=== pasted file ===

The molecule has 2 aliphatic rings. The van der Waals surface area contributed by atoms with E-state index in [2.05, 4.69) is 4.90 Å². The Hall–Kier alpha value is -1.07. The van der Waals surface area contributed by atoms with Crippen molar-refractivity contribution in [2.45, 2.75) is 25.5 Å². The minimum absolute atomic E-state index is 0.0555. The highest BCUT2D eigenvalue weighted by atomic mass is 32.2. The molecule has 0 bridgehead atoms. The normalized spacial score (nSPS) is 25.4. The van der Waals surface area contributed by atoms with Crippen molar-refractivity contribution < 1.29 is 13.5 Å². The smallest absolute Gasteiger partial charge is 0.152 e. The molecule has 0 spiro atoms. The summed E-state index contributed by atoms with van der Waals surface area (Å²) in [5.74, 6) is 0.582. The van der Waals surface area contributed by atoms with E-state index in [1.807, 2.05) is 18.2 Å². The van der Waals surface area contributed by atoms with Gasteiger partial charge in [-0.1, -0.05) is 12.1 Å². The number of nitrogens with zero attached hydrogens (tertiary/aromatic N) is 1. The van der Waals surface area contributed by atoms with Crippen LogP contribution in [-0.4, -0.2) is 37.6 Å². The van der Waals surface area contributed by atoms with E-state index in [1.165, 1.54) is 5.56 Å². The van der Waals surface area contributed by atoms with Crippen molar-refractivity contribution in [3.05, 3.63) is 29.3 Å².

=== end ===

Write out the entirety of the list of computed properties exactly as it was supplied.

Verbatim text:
The molecule has 2 aliphatic rings. The van der Waals surface area contributed by atoms with E-state index in [2.05, 4.69) is 4.90 Å². The Hall–Kier alpha value is -1.07. The van der Waals surface area contributed by atoms with Crippen molar-refractivity contribution in [2.45, 2.75) is 25.5 Å². The minimum absolute atomic E-state index is 0.0555. The highest BCUT2D eigenvalue weighted by atomic mass is 32.2. The molecule has 0 bridgehead atoms. The normalized spacial score (nSPS) is 25.4. The van der Waals surface area contributed by atoms with Crippen molar-refractivity contribution < 1.29 is 13.5 Å². The smallest absolute Gasteiger partial charge is 0.152 e. The molecule has 0 spiro atoms. The summed E-state index contributed by atoms with van der Waals surface area (Å²) in [5.74, 6) is 0.582. The van der Waals surface area contributed by atoms with E-state index in [1.807, 2.05) is 18.2 Å². The van der Waals surface area contributed by atoms with Gasteiger partial charge in [-0.1, -0.05) is 12.1 Å². The number of nitrogens with zero attached hydrogens (tertiary/aromatic N) is 1. The van der Waals surface area contributed by atoms with Crippen LogP contribution in [-0.4, -0.2) is 37.6 Å². The van der Waals surface area contributed by atoms with E-state index in [1.165, 1.54) is 5.56 Å². The van der Waals surface area contributed by atoms with Crippen molar-refractivity contribution in [3.05, 3.63) is 29.3 Å².